What About Dilution?

Dilution is a future-oriented concept that you should familiarize yourself with. Your ownership stake in the startup is equal to the number of shares or options you have been granted (the numerator) divided by the total number of shares (the denominator). When the total number of shares grows, such as when new stock is issued during a round of funding, your ownership stake decreases, or is “diluted.” Over a period of years, with numerous rounds of funding, ownership percentages that were once significant could be diluted considerably.


If you have ever in your life received a paycheck, you are probably painfully familiar with income tax. Well, the Internal Revenue Service (IRS) considers both your salary (and commissions and bonuses) as well as your equity compensation to be taxable income, and (no surprise here) there are a number of rules governing how equity compensation is taxed.

For instance, unlike your paycheck, Incentive Stock Options (ISOs) are not immediately taxable. Options are options to purchase stock, which is different from stock ownership. When it comes to ISOs, your most favorable tax treatment exists if you were to exercise your options and hold onto that stock for at least one year – at which point it is considered a long-term capital gain, which is taxable, just at a lower rate than your ordinary income.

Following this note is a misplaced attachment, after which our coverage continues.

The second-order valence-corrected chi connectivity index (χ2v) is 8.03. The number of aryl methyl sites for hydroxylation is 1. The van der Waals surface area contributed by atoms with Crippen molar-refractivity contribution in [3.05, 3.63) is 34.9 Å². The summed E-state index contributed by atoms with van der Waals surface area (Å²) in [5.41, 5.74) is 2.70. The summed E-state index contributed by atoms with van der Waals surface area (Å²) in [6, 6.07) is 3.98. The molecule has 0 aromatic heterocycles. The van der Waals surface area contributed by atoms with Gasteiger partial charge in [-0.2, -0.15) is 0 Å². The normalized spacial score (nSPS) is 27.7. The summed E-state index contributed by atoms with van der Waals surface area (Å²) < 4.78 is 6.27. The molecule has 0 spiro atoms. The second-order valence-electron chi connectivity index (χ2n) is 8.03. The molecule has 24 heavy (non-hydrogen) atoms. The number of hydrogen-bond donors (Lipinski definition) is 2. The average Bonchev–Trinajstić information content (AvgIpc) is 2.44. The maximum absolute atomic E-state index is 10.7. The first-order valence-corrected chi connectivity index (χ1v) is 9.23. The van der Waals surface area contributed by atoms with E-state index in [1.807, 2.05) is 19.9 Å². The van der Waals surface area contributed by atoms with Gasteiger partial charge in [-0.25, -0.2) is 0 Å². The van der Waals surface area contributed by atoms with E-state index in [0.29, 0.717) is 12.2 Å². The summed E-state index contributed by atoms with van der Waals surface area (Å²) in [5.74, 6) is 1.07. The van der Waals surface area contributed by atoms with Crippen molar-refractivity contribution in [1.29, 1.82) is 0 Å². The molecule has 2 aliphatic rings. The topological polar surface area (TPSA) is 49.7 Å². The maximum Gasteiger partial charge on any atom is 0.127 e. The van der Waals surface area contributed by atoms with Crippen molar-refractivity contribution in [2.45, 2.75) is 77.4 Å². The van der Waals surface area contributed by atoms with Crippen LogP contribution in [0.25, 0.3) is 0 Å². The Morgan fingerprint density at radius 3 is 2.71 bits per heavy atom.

When and how your equity is taxed all depends on the type of equity you receive and how you receive it. It is in your best interest to understand the tax implications of your equity offer before you accept the position.

Warning Bells

Not all founders are experienced in the intricacies of equity compensation. Work with them, but vet the terms of your compensation package and make damn certain you understand them. When it comes to equity compensation, standard advice tells you to be on the lookout for anything not standard (e.g., a 6-year vesting period with a 2-year cliff), but warning bells should especially be ringing if the startup is unwilling to sit down with you and educate you on your offer.

Final Thoughts

Don’t allow a potentially lucrative equity stake to be the determining factor in your decision to join a startup. Understand the risks before you assume them. Often, a greater stake in equity means a base compensation well below market value and, in the end, your shares might be worth nothing. Of course, there’s always wondering what could have been.